...

. In view of the species complex and potential future changes in its taxonomic status, where it is possible to narrow down the research subjects to subspecies level, I have presented the information in the appropriate section.

...

Subspecies

The different subspecies may be recognized and distinguished from each other by the following characteristics:

...

Type Information
Type: Nominotypic subspecies. Neotype: ZFMK 22092; type locality Sri Lanka
Molecular Information
Taxonomy ID: 169831


...

Andaman Islands Water Monitor

Varanus salvator andamenensis

...

.

Synonyms
No known synonyms.

Type Information
Holotype: IM 2176, juvenile. Type locality: Port Blair, South Andaman Island, Andaman Islands, Gulf of Bengal;


...

Malayan Water Monitor/ South-east Asian Water Monitor

Varanus salvator macromaculatus Deraniyagala, 1944

...

.

Synonyms
Tupinambis elegans part. Daudin 1802, Tupinambis exilis Gray 1831(Nomen dubium), Varanus vittatus Lesson 1834 (Nomen dubium),Varanus binotatus Blyth 1842 (Lapsus according to Mertens, 1942), Lacertus tupinambis part. Mertens 1942 (non Lacépède, 1788), Varanus salvator nicobariensis Deraniyagala, 1947 (Synonym according to Mertens), Varanus salvator komaini Nutphand 1987(Synonym)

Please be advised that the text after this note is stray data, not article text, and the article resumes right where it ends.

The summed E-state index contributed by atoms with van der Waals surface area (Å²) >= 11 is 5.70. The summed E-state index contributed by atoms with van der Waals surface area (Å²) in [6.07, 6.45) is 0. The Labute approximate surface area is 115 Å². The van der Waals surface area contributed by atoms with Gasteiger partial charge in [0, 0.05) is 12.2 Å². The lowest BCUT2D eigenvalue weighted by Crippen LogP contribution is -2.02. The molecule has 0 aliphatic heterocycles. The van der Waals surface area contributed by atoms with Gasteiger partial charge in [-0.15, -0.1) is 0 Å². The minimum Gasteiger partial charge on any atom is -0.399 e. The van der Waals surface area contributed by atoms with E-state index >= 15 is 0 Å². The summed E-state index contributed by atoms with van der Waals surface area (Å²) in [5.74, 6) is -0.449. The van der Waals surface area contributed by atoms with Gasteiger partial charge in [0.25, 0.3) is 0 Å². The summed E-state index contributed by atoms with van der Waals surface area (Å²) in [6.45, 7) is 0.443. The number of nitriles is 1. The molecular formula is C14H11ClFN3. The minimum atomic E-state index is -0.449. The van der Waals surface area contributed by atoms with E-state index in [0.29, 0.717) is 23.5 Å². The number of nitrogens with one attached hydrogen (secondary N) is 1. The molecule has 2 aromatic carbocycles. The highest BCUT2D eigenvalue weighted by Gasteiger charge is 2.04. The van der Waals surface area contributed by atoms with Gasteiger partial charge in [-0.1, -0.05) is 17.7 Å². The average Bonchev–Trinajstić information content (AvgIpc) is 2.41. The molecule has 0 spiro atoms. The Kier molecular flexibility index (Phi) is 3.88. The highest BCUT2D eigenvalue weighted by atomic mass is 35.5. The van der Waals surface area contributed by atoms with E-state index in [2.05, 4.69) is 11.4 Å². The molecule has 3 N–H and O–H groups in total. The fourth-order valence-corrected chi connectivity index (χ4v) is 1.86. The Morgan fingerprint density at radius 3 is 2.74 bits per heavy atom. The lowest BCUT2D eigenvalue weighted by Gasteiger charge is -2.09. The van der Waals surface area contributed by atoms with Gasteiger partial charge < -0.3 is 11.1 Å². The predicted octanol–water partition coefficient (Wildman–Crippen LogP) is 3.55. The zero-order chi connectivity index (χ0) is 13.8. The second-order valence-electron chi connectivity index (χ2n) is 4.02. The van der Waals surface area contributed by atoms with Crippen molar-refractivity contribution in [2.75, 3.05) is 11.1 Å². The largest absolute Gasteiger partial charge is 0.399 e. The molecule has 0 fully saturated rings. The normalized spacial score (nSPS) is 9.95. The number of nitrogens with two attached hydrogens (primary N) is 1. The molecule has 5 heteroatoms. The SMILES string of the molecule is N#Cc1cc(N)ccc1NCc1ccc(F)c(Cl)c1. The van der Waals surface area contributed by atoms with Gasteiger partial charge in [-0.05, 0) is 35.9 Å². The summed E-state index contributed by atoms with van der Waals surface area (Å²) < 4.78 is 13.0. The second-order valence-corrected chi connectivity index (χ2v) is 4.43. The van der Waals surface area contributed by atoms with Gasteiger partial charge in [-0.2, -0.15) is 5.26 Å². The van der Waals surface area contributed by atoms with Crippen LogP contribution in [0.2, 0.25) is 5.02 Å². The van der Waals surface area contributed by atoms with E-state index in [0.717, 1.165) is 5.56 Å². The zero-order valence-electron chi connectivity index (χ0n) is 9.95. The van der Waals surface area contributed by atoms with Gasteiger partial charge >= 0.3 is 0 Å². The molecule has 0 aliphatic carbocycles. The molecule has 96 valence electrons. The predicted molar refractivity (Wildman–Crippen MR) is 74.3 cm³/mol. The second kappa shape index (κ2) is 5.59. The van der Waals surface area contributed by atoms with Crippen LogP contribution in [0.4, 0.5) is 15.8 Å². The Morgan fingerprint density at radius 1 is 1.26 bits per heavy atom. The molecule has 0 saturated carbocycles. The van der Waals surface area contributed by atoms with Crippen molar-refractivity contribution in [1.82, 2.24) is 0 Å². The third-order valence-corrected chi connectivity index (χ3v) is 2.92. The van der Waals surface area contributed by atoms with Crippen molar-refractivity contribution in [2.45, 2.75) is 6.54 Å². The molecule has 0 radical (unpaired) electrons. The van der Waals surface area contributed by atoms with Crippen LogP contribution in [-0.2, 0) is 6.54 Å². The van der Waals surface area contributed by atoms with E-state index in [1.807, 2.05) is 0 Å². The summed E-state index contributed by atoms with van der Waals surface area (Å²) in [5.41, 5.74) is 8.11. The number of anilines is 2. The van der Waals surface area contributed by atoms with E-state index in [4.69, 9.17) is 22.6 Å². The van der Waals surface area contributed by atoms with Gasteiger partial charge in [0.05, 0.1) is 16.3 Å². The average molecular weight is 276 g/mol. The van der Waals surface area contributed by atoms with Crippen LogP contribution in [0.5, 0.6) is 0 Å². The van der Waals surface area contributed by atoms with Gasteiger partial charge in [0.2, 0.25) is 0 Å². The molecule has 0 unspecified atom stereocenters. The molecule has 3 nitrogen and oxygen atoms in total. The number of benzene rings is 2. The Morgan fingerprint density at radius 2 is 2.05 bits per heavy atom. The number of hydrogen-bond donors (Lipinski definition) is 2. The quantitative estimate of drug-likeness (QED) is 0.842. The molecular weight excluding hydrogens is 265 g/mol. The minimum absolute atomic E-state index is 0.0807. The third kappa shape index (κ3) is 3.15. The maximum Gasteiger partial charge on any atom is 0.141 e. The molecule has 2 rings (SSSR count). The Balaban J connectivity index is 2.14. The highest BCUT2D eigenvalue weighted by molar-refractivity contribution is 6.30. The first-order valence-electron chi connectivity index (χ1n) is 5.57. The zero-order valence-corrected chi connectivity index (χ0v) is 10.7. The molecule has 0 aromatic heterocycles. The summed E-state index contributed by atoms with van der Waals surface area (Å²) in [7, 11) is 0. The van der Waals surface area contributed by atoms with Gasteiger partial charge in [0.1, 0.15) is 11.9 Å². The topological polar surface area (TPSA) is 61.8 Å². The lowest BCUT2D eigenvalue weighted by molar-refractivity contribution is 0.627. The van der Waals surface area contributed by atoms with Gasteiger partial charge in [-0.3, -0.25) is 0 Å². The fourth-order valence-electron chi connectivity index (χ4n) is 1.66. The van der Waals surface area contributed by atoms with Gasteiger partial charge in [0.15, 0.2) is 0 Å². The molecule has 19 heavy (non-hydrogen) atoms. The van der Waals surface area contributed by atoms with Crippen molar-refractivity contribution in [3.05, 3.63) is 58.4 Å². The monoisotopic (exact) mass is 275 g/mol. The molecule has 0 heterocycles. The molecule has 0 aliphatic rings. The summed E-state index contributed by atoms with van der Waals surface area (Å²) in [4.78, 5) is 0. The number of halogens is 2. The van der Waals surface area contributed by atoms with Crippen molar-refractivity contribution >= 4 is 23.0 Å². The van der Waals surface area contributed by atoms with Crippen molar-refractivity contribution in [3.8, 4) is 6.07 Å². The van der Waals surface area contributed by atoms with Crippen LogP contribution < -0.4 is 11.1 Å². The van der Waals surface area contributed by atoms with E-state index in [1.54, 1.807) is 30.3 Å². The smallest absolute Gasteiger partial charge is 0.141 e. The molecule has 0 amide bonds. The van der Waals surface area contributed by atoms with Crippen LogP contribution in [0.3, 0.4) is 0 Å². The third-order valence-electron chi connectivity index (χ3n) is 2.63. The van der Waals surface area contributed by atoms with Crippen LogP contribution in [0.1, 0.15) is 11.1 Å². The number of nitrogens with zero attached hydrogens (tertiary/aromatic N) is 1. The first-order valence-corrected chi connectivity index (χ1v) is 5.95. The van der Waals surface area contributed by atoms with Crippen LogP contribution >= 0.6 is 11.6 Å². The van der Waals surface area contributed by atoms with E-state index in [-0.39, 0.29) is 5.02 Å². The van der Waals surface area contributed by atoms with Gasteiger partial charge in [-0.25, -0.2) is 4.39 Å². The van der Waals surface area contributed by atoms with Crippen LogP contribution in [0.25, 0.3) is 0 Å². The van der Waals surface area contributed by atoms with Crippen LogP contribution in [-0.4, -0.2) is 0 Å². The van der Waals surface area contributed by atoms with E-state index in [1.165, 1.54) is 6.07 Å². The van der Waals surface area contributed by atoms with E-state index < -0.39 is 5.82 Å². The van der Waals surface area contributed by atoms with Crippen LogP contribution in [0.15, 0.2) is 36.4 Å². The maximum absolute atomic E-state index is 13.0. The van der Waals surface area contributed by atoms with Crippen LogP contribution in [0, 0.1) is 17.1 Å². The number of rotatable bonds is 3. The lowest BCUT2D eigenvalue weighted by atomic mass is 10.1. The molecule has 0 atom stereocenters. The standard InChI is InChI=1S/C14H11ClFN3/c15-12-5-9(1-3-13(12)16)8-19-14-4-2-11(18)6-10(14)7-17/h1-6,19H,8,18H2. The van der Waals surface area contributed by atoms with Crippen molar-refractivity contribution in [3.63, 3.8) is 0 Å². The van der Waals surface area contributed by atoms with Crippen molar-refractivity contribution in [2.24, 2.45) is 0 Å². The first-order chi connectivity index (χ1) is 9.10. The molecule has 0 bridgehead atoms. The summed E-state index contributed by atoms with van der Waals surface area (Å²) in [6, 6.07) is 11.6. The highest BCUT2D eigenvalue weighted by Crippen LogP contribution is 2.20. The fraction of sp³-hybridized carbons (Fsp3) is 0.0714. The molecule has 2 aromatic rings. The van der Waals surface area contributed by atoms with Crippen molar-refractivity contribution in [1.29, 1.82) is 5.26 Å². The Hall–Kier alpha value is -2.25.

Type Information
Lectotype: MNHN 871 Type locality: “Siam” = Thailand

Molecular Information
Taxonomy ID: 735375 (Varanus salvator komaini or Varanus salvator marmaculatus var. komaini)

...

Two-banded Monitor Lizard

Varanus salvator bivittatus

...

.

Synonyms
Tupinambis bivittatus Kuhl 1820; Monitor nigricans Cunier 1829; Monitor bivittatus var. javanica Schlegel 1844; Varanus crocodilinus Owen 1845; Varanus salvator salvator part. Mertens 1942

Type Information
Iconotype: Albertus Seba’s (1735) “Thesaurus”, Tome II.


...

References

Display Footnotes Macro


...

This page was authored by Wong Li Jing

...